Pub owner receives 9 years after boy dies from faulty electrics
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Two men were found to be altering circuits at The King Harold pub in Essex have been jailed following the death of seven-year-old Harvey Tyrrell in a pub garden in September 2018.
David Bearman, 73 who was the pubs owner, of Chelmsford, was sentenced yesterday at Snaresbrook Crown Court to nine years in prison for gross negligence manslaughter and abstracting electricity.
The electrician Colin Naylor, 74, of Rayleigh, was also sentenced to 12 months in prison for failing to discharge a duty under the Health and Safety at Work Act.
Harvey Tyrrell was electrocuted at the pub after he sat on a light and touched a railing causing an electric shock that proved fatal.
The Police found that landlord Bearman had often completed work on the electrics himself. He would also use friends and family to complete work, including his brother-in-law Naylor.
Multiple issues were detected at the premises as well as an illegal unmetered electrical supply.
It was discovered that the pub had its last full health and safety checks in 2009, that there were electrical defects listed including issues with wiring, cabling and that there was no current electrical test certificate for the premises.
Despite warnings from inspectors and multiple comments noting how dangerous the electrics were, Bearman failed to resolve any of the issues.
One incident resulted in Bearman himself suffering a major electrical shock just months prior to Harvey’s death.
Bearman is known to have called himself ‘an electrician’ despite having no qualifications.
The court also heard that the electrical installation of the light that caused Harvey’s death, and a significant amount of electrical maintenance at the property, had been completed by Naylor just three months previously.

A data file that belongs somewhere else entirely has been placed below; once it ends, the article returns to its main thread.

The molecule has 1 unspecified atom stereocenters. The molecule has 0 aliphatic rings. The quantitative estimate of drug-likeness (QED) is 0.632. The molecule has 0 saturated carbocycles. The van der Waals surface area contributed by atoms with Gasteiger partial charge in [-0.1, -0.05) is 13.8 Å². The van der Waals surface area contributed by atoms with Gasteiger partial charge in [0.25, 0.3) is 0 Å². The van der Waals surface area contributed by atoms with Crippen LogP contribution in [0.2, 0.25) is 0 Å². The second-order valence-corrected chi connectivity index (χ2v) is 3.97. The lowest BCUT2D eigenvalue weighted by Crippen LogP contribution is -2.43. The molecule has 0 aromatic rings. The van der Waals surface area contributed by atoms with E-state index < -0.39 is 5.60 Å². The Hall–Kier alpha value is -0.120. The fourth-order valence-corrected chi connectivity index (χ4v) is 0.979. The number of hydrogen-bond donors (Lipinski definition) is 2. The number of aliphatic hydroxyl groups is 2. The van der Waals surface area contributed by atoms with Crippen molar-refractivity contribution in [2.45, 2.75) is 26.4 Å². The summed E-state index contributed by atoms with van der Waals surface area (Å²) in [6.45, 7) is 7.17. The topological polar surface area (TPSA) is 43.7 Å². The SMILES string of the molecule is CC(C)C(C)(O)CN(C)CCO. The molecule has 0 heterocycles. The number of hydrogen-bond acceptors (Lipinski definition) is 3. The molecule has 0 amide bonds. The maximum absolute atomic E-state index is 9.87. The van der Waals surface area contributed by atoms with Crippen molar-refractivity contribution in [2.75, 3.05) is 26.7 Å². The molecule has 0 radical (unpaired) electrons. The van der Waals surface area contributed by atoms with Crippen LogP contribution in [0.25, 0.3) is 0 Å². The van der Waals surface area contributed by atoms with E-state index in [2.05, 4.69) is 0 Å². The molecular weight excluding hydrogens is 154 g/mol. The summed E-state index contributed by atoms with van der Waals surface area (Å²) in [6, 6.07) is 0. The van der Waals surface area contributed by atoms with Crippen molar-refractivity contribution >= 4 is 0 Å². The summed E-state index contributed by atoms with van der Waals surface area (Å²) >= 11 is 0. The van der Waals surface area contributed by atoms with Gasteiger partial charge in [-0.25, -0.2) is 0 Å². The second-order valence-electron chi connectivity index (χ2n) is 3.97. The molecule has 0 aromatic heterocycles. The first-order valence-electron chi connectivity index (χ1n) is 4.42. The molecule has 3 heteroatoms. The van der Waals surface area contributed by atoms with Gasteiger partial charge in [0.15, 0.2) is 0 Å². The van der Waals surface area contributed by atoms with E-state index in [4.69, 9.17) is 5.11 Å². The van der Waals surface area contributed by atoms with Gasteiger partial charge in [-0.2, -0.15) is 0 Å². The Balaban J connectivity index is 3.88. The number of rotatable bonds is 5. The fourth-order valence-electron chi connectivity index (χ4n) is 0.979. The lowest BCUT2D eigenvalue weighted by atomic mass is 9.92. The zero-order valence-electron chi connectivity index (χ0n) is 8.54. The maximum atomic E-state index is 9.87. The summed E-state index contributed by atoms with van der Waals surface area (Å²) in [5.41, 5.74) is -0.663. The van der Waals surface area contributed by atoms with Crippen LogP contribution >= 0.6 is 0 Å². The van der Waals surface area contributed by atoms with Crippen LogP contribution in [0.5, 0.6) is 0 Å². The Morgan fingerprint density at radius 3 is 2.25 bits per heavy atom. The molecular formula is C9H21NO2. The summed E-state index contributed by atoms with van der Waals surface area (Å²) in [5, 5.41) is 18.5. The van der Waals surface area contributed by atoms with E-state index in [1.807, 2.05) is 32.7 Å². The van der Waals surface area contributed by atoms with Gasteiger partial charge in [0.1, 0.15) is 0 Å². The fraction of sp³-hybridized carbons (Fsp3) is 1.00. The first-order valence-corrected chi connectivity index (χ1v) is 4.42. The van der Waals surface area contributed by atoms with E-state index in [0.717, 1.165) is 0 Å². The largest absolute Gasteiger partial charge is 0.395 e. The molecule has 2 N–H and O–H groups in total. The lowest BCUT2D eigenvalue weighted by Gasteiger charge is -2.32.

On inspection, it was found that the metal casing of the light was live with electricity.
The electrical engineer Naylor claimed to have 50 years’ experience as a qualified electrician. He admitted that in April 2018, he had carried out work at the premises and had viewed one of the electrical distribution boards.
He said this gave him cause to ‘raise his eyebrows’, but having spoken to Bearman, he took the decision ‘not to get involved in that side of things’.
The inspection conducted following Harvey’s tragic death found that the entire distribution board serving the garden lights was not earthed.
Detective Sergeant Andy McAlister commented saying: “Bearman’s negligence and failure to ensure his venue was kept properly up to date with electrical checks has cost a young boy his life, something which could have easily been avoided. The sentencing today reflects the impact that his actions have had.
“Bearman had been given several warnings in relation to the state of the electrics within the premises and ignored these warnings, undoubtedly leading to poor Harvey’s death.
“I hope the sentencing begins to bring the family some peace, they have remained dignified throughout this long and undoubtedly heart-breaking court process.
“As a qualified electrician, Naylor had not only the ability, but also the responsibility, to ensure that the work he completed didn’t pose a risk to those visiting the venue.
“The decisions that both men have made cost the life of an innocent child and devastated a family.”